Our relative affection for the fish was predicted by Kevin Irons. He's an ecologist with the Illinois Natural History Survey at the Illinois River Biological Station, and he sent me the fish after I asked where we could get some.
"You'll like it," he promised me before it got here. "It really is quite good."
Irons has been studying and working to prevent the spread of the carp for more than a decade. He's eaten Asian carp at least a dozen times. "I wonder sometimes why I don't eat it more," he says.
Irons served it to the chamber of commerce in the central Illinois town of Havana years ago. Although the diners were accustomed to eating such river fish as buffalo and big-mouth bass, "The consensus was they preferred the carp to the stuff they were familiar with eating," Irons says.
He admits the Illinois crowds have had to overcome the fish's appearance too. "They kind of gag and say, 'I'm not eating that.' But then they taste it and I don't hear any complaints at all," he says.
Irons isn't saying that the fish's possible entrance into the Great Lakes will be anything less than the disaster Michigan thinks it is. But as a person familiar with central Illinois, where the fish have replaced most other species, he thinks finding a market to recoup costs of harvesting the carp is a small silver lining.
"Because they're here, the solution is to reduce their numbers. I don't see a silver bullet to reduce them except for large-scale commercial fishing," Irons says. "I don't want to see a sustained population, but if we reduce their numbers, they affect other species less. That would also help the Great Lakes issue. Fewer fish on the Illinois River would mean it would be less of concern that they'd get into Lake Michigan. It can't be the only solution, but it would be a release valve."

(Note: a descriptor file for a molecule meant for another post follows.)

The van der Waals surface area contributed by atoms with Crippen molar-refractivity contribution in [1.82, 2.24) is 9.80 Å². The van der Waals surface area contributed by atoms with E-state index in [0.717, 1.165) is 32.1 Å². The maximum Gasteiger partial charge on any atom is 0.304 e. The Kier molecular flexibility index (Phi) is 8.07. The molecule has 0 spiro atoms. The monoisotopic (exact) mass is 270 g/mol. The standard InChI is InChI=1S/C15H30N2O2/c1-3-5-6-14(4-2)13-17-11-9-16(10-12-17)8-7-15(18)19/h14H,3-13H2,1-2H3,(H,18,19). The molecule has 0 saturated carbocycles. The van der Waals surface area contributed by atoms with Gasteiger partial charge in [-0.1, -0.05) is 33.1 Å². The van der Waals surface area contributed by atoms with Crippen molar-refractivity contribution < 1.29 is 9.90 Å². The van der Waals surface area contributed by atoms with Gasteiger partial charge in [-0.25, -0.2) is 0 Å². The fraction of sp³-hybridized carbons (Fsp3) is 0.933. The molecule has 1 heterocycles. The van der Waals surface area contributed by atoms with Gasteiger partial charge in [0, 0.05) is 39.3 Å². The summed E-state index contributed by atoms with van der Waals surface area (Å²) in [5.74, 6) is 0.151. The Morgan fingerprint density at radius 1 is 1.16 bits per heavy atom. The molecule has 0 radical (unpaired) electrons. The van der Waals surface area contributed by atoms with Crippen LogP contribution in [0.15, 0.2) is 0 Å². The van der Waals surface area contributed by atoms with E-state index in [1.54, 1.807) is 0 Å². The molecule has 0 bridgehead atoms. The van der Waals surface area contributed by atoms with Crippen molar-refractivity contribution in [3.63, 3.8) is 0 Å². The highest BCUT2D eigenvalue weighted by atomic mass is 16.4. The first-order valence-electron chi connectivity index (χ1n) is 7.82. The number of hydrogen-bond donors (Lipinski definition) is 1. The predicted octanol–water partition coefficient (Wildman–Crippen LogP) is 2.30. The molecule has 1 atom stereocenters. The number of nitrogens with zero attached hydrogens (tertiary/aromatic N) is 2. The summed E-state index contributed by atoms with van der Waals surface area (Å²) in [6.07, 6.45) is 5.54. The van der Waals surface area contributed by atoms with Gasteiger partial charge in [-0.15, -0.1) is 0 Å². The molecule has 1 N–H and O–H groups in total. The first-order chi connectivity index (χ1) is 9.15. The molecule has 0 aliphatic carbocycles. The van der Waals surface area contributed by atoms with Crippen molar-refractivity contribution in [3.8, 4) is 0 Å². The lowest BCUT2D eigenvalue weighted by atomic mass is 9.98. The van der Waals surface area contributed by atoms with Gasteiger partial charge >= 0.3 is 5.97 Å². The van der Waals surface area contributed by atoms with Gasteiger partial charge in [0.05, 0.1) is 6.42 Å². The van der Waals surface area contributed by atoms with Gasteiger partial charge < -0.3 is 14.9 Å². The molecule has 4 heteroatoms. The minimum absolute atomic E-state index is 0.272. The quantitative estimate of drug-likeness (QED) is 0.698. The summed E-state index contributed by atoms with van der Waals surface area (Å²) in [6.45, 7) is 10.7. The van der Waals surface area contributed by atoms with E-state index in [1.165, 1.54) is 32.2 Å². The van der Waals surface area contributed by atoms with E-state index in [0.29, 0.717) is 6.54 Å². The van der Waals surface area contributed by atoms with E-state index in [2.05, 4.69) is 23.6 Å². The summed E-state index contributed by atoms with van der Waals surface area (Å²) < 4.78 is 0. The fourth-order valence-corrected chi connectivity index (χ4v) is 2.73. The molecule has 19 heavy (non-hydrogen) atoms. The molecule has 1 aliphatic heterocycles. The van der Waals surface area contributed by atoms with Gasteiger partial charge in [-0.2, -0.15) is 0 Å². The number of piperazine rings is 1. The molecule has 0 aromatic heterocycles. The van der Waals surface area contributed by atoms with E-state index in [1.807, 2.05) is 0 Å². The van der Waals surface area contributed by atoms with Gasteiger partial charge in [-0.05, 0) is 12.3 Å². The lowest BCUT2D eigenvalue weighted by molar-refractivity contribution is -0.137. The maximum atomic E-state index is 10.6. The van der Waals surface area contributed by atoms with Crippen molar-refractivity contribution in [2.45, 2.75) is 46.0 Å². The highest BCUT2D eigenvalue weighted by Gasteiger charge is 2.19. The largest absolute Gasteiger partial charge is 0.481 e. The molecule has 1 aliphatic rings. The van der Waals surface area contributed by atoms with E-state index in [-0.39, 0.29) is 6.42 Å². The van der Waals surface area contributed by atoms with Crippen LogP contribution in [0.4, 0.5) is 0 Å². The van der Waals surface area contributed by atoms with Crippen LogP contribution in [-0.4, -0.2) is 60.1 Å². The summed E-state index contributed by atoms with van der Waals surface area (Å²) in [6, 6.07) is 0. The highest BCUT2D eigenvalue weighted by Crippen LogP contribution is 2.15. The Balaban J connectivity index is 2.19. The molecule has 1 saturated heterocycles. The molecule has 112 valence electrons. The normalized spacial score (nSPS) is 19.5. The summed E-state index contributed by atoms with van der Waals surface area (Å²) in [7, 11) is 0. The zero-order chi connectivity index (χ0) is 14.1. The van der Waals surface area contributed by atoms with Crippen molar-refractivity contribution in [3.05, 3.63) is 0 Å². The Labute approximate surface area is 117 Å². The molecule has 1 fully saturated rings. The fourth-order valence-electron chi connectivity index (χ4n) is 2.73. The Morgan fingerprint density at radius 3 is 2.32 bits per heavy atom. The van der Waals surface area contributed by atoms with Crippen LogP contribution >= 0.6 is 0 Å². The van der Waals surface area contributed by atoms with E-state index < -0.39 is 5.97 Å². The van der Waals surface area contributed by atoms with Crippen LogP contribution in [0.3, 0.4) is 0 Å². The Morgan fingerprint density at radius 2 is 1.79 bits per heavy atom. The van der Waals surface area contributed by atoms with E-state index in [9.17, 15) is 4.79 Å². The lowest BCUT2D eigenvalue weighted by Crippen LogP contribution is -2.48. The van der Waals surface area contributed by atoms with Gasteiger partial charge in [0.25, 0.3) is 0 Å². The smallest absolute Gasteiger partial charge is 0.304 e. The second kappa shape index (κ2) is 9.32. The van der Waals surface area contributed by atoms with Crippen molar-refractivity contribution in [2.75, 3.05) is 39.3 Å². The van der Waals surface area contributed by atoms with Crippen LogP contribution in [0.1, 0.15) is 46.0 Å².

Of course, for any such product, there needs to be a market and demand. And while Schafer Fisheries, located in northwest Illinois on the Mississippi River, is exporting much of that 20 million pounds to six countries, owner Mike Schafer says the American demand isn't there yet.
He's talking to some fast food chains about using Asian carp for fish tacos, and he keeps his wholesale prices of the fish relatively low. "It's very reasonable because we're trying to promote it," he says.
He's also made the fish into jerky and processed it into a stick like a Slim Jim. National media have started picking up on the story, and Schafer has served carp to news crews from the networks. "They're really impressed with how it tastes," he says.
So the big question is, can we get Asian carp in Detroit? I asked my favorite fishmonger, Diane Finken, owner of Blue Bay Fish in Grosse Pointe Woods. "I haven't had anyone ask for it," she told me. "But if people do, I'll get it."
My inquiry was overheard by another customer who raised his eyebrows and asked, "What are you talking about?" When I explained I'd eaten the carp and was going to write about the novelty of it, he laughed.
Having lived in Europe, he said he had all sorts of "delicacies" there — such as sea urchin — that wouldn't fly, swim or land on an American table.
Maybe the carp will, we decided.
Sandra Svoboda is a Metro Times staff writer. Contact her at 313-202-8015 or firstname.lastname@example.org.